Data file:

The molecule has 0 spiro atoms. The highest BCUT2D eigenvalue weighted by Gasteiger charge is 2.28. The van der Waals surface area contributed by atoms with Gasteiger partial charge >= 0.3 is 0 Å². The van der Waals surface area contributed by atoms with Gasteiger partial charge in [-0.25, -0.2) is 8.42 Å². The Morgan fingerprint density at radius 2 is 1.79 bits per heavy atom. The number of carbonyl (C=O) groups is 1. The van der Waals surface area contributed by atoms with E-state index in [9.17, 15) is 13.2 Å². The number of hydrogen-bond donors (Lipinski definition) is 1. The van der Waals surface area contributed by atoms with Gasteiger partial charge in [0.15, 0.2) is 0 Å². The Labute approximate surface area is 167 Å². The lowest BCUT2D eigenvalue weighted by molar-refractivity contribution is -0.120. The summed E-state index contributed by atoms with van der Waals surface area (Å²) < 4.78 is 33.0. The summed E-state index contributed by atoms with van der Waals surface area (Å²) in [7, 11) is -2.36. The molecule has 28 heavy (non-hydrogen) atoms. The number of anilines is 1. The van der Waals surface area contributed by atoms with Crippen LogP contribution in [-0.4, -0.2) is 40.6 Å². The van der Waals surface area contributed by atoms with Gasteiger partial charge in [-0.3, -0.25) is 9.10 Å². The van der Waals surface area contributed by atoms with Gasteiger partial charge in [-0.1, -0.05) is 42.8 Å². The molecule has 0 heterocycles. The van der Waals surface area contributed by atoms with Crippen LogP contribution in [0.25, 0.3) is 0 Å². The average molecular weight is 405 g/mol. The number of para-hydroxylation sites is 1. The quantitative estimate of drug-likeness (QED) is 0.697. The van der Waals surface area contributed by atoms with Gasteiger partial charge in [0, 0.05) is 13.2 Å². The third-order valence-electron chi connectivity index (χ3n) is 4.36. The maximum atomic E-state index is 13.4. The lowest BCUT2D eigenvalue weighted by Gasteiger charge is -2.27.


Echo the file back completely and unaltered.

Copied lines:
The molecule has 0 spiro atoms. The highest BCUT2D eigenvalue weighted by Gasteiger charge is 2.28. The van der Waals surface area contributed by atoms with Gasteiger partial charge >= 0.3 is 0 Å². The van der Waals surface area contributed by atoms with Gasteiger partial charge in [-0.25, -0.2) is 8.42 Å². The Morgan fingerprint density at radius 2 is 1.79 bits per heavy atom. The number of carbonyl (C=O) groups is 1. The van der Waals surface area contributed by atoms with E-state index in [9.17, 15) is 13.2 Å². The number of hydrogen-bond donors (Lipinski definition) is 1. The van der Waals surface area contributed by atoms with Gasteiger partial charge in [0.15, 0.2) is 0 Å². The Labute approximate surface area is 167 Å². The lowest BCUT2D eigenvalue weighted by molar-refractivity contribution is -0.120. The summed E-state index contributed by atoms with van der Waals surface area (Å²) < 4.78 is 33.0. The summed E-state index contributed by atoms with van der Waals surface area (Å²) in [7, 11) is -2.36. The molecule has 28 heavy (non-hydrogen) atoms. The number of anilines is 1. The van der Waals surface area contributed by atoms with Crippen LogP contribution in [-0.4, -0.2) is 40.6 Å². The van der Waals surface area contributed by atoms with Gasteiger partial charge in [-0.3, -0.25) is 9.10 Å². The van der Waals surface area contributed by atoms with Gasteiger partial charge in [-0.1, -0.05) is 42.8 Å². The molecule has 0 heterocycles. The van der Waals surface area contributed by atoms with Crippen LogP contribution in [0.25, 0.3) is 0 Å². The average molecular weight is 405 g/mol. The number of para-hydroxylation sites is 1. The quantitative estimate of drug-likeness (QED) is 0.697. The van der Waals surface area contributed by atoms with Gasteiger partial charge in [0, 0.05) is 13.2 Å². The third-order valence-electron chi connectivity index (χ3n) is 4.36. The maximum atomic E-state index is 13.4. The lowest BCUT2D eigenvalue weighted by Gasteiger charge is -2.27.